Orban visits Zelensky in Ukraine

Hungarian Prime Minister Viktor Orban, a critic of providing military aid to Ukraine, visited Kyiv on Tuesday, marking his first trip to Ukraine since Russia’s invasion over two years ago. The meeting with President Volodymyr Zelensky took place during Hungary’s six-month rotating presidency of the Council of the E.U., which gives Orban a platform to voice the views of Europe’s far-right and potentially undermine Ukraine’s call for more support.

Throughout his tenure, Orban has consistently blocked or weakened European efforts to provide Ukraine with security assistance, frustrating Zelensky. Hungary, as a member of NATO, does not allow donated Western weapons to be transferred to Ukraine across their shared border. Despite these obstacles, Hungary attended a peace conference organized by Ukraine last month and ultimately supported a joint statement calling for Ukraine’s “territorial integrity” as the basis for any peace agreement.

During the meeting on Tuesday, Orban told Zelensky that the war is “the most important issue for Europe.” Orban suggested that Ukraine should agree to a cease-fire with Russia as part of an effort to begin negotiations to end the fighting, a proposal that contradicts Ukraine’s 10-point peace plan, which does not include agreeing to a cessation of hostilities while Russian troops are still occupying Ukraine.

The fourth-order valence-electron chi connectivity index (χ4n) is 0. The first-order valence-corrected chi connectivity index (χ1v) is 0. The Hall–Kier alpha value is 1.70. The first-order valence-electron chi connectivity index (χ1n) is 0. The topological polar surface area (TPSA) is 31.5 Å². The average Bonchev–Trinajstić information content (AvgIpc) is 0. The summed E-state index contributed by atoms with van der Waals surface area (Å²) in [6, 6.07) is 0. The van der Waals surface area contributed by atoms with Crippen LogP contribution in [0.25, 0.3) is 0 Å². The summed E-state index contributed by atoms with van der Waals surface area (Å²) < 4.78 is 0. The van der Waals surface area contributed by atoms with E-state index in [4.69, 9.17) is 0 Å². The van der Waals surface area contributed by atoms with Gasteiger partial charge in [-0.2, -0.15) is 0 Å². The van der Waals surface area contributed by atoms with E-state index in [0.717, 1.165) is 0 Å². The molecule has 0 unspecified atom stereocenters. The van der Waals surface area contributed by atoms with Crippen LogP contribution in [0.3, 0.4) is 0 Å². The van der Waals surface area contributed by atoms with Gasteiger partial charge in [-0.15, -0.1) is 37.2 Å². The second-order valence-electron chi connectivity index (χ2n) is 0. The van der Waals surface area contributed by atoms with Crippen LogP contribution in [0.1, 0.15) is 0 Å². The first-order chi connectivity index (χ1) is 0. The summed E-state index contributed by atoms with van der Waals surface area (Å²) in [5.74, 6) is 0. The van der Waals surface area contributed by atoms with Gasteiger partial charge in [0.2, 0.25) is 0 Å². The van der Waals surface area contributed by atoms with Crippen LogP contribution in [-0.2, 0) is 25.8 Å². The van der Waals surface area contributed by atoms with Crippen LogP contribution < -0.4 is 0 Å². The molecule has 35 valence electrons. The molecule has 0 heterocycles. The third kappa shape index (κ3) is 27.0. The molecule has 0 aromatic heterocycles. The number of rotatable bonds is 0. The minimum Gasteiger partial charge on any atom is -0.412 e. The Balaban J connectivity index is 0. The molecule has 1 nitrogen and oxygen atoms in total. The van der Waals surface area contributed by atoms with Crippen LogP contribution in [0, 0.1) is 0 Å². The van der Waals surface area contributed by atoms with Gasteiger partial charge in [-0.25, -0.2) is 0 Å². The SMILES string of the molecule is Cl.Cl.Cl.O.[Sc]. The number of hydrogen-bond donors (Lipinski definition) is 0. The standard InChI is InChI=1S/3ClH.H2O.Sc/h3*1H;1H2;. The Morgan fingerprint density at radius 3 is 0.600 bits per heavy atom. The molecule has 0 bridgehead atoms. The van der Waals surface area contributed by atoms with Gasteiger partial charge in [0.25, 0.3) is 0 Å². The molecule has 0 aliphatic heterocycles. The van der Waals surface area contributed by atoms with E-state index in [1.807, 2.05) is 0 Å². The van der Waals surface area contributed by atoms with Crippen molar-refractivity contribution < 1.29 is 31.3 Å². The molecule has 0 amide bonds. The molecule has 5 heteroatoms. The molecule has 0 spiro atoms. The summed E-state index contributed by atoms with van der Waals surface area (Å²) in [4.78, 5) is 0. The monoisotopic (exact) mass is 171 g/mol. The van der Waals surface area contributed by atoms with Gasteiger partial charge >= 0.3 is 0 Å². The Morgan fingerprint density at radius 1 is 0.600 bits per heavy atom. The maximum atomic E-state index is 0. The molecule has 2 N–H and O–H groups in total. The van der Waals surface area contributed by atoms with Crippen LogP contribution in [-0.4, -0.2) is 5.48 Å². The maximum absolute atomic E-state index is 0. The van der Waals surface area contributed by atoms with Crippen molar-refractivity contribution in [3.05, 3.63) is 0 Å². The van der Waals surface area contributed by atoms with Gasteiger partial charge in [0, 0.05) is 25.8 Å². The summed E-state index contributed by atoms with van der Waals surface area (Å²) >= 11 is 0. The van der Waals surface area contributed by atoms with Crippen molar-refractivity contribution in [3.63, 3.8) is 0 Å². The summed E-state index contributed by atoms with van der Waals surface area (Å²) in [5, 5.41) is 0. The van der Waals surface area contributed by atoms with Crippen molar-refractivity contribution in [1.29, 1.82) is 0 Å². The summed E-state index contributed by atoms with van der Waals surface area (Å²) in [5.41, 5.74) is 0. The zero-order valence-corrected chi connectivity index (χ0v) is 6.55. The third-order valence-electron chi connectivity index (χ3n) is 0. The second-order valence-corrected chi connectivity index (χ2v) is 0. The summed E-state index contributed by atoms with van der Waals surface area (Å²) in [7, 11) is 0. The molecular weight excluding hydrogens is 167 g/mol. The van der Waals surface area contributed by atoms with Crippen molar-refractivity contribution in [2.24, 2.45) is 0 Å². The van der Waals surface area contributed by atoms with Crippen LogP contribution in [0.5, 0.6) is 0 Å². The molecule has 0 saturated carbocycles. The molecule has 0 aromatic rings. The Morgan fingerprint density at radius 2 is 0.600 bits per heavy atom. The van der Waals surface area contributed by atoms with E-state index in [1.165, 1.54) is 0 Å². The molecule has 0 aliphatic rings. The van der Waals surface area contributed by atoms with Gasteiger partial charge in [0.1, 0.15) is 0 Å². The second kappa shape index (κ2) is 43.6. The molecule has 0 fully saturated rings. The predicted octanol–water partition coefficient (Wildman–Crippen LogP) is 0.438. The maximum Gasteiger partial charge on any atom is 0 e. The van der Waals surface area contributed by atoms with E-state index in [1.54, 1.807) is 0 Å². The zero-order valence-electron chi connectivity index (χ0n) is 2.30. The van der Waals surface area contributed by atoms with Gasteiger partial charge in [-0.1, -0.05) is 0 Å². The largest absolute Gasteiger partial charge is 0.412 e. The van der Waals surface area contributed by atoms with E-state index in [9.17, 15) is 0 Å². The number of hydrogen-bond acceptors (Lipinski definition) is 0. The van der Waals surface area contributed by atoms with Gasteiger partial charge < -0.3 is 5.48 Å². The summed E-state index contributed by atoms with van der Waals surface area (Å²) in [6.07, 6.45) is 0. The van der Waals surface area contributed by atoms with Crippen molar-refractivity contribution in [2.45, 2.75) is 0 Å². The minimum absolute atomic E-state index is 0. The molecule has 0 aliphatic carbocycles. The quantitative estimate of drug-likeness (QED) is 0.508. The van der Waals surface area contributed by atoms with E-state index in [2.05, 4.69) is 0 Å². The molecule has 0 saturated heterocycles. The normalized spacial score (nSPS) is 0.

The meeting between Orban and Zelensky was seen as a positive development by Zsuzsanna Végh, an analyst specializing in Central Europe at the German Marshall Fund of the United States. Végh noted that the visit could help Orban portray himself as a more constructive actor and advocate for peace. However, she also pointed out that Orban’s position regarding a cease-fire before negotiations continues to reflect a disregard for Kyiv’s views.

In addition to the contentious issue of military aid, Hungary has also claimed that Kyiv is failing to guarantee the rights of its Hungarian minority in Ukraine’s western Zakarpattia region. Orban’s government has presented a list of 11 conditions related to the minority’s legal protection before it agrees to Ukraine’s E.U. membership.

Some E.U. lawmakers have expressed concern that Hungary’s pro-Russian track record makes it unfit for the role of the rotating presidency of the European Union. Along with hindering aid to Ukraine, Orban has also opposed E.U. sanctions on Russia and is one of the only Western leaders to have met Russian President Vladimir Putin since the war began.

Orban’s positions on Ukraine and Russia’s invasion have made him an outlier in the European Union, but the recent success of hard- and far-right parties in Europe may give him more allies and influence. The success of Marine Le Pen’s far-right party in France and the first round of French parliamentary elections has bolstered Orban’s confidence to push his agenda.

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